- The bishops and apostolic administrators, who are responsible for and guarantee all pastoral initiatives aimed at promoting the religious life of the Catholic communities, must take care to ensure that no activity undertaken within their ecclestical circumscriptions can be easily misconstrued as a "parallel structure of evangelization." In this regard, Canon 905 of the Code of Canons of the Eastern Churches prescribes that both false ecumenism and "immoderate zeal" are to be avoided.
In conformity with the provisions of church law (CIC Canon 394,1; CCEO Canon 203), priests, religious and members of lay movements who wish to exercise an apostolate in the countries of the Commonwealth of Independent States must act in close cooperation with and in dependence upon the local ordinaries, refraining from any undertaking that has not been previously approved by the same ordinaries and scrupulously respecting the directives which, obviously, within the limits of their own jurisdiction, the ordinaries have issued.
Should situation of grave difficulty occur, the bishops and apostolic administrators are to inform the papal representative and the Apostolic See without delay.
- Also for the sake of promotion a harmonious coexistence with the Orthodox Church and in order to give proof of the openness which should exist in all the pastoral initiatives of the Catholic Church, the bishops and apostolic administrators are to inform the ordinaries of the Orthodox Church of all important pastoral initiatives, particularly those regarding the erection of new parishes intended to meet the needs of the local Catholic communities.
The Holy See is certain that the Orthodox bishops, who share the same concern for evangelization with regard to their own faithful, will be happy to promote the spiritual assistance of the Catholic communities existing in the territories of their dioceses, also by restoring churches to the Oriental or Latin Catholic communities where the latter are still deprived of them.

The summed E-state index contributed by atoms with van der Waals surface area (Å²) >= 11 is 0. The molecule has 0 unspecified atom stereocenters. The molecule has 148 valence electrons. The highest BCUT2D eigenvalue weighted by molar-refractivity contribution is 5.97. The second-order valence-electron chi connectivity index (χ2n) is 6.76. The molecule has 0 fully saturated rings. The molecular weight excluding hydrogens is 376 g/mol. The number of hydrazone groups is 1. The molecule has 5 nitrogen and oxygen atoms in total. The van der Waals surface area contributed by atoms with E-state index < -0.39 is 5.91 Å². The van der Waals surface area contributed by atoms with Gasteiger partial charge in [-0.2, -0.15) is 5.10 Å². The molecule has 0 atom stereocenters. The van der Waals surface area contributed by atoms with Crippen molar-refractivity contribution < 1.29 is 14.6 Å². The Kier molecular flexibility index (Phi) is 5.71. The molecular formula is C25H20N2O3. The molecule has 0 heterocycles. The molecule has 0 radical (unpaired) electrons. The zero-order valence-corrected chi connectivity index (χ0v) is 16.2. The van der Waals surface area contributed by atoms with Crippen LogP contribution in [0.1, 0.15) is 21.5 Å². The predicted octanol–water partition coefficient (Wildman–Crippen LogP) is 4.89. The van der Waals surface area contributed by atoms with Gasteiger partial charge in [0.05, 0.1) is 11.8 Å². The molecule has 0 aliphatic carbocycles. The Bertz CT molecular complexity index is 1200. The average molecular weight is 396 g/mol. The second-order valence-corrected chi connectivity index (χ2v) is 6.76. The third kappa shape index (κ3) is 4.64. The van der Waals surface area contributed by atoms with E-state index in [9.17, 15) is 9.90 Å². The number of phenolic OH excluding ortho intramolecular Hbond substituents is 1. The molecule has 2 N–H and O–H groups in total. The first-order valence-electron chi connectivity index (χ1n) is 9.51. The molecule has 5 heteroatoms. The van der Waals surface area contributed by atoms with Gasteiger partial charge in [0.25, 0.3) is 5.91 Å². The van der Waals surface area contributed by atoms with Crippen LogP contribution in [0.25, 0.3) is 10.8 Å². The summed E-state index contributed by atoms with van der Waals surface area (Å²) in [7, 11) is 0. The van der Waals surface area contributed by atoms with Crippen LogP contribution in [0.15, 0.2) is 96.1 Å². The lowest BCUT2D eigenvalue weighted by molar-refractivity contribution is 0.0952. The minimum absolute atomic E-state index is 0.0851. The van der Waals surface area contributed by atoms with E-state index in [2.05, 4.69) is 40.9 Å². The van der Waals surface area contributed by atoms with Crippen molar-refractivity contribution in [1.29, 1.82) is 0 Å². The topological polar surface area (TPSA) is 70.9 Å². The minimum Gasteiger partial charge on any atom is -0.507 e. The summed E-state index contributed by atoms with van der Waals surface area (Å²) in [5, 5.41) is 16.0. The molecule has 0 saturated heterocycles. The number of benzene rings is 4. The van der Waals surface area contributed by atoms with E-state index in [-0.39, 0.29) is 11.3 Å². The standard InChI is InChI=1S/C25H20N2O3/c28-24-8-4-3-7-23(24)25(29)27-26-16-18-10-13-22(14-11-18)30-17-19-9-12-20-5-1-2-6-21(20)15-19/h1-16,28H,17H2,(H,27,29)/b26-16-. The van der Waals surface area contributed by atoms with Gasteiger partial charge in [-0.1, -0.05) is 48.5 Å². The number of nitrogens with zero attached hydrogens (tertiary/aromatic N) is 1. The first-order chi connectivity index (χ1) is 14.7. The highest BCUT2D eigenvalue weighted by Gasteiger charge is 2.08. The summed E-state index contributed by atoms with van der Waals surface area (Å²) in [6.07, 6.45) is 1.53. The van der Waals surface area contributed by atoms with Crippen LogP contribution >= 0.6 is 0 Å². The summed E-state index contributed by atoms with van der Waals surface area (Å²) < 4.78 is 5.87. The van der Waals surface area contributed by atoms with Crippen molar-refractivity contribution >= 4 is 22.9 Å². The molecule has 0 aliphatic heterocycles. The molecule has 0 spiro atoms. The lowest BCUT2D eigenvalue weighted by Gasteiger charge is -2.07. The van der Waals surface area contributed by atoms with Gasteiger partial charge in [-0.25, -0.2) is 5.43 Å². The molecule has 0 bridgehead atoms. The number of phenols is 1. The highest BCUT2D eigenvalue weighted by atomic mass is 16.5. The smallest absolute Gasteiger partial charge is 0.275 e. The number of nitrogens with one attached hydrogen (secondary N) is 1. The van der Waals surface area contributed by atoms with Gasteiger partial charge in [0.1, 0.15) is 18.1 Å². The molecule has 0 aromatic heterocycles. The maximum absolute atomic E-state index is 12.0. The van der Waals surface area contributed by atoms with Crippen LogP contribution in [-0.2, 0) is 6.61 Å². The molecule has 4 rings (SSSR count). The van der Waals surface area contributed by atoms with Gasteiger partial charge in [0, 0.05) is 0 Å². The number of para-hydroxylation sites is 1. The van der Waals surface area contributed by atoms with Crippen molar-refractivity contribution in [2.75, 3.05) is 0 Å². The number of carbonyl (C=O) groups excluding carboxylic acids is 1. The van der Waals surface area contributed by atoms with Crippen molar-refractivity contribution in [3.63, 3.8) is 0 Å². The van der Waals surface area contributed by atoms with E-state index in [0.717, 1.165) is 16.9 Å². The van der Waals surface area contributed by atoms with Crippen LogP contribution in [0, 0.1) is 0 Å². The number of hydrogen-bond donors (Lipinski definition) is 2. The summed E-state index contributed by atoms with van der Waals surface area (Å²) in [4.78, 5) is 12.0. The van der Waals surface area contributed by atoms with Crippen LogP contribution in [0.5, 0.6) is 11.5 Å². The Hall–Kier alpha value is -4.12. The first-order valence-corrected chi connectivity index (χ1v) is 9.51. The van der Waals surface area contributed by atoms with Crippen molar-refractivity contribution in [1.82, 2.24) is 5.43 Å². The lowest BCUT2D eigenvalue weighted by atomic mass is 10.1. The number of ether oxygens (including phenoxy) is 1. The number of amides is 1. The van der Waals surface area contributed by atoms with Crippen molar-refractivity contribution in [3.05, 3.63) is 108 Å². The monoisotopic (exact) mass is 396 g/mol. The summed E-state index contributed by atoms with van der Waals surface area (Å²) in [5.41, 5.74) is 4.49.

However, should there be as a result of particular circumstances conflicting opinions regarding the appropriateness of a pastoral initiative which a bishop or apostolic administrator considers necessary for the spiritual good of a group of the Catholic faithful, even a small one, the bishop or apostolic administrator, having exhausted the means of dialogue mentioned above, may act in accordance with his conscience, inasmuch as he is the one responsible before God for the spiritual life of each and every individual member of the Catholic Church. For more serious questions, he will take care to consult the papal representative and the competent departments of the Roman Curia.
- Should circumstances permit, the pastors of the Catholic Church, out of missionary zeal and concern for the evangelization of millions of people who do not yet know Christ, should endeavor to cooperate with the Orthodox bishops in developing pastoral initiatives of the Orthodox Church. They should be pleased if by their contribution they can help to train good Christians.
- It is appropriate to bring to the attention of the authorities of the Orthodox Church the initiatives of a social character (educational, charitable, etc.) which institutions of the Catholic Church in Western countries may be invited to undertake as a contribution to the common good of the countries of the Commonwealth of Independent States or of Eastern Europe.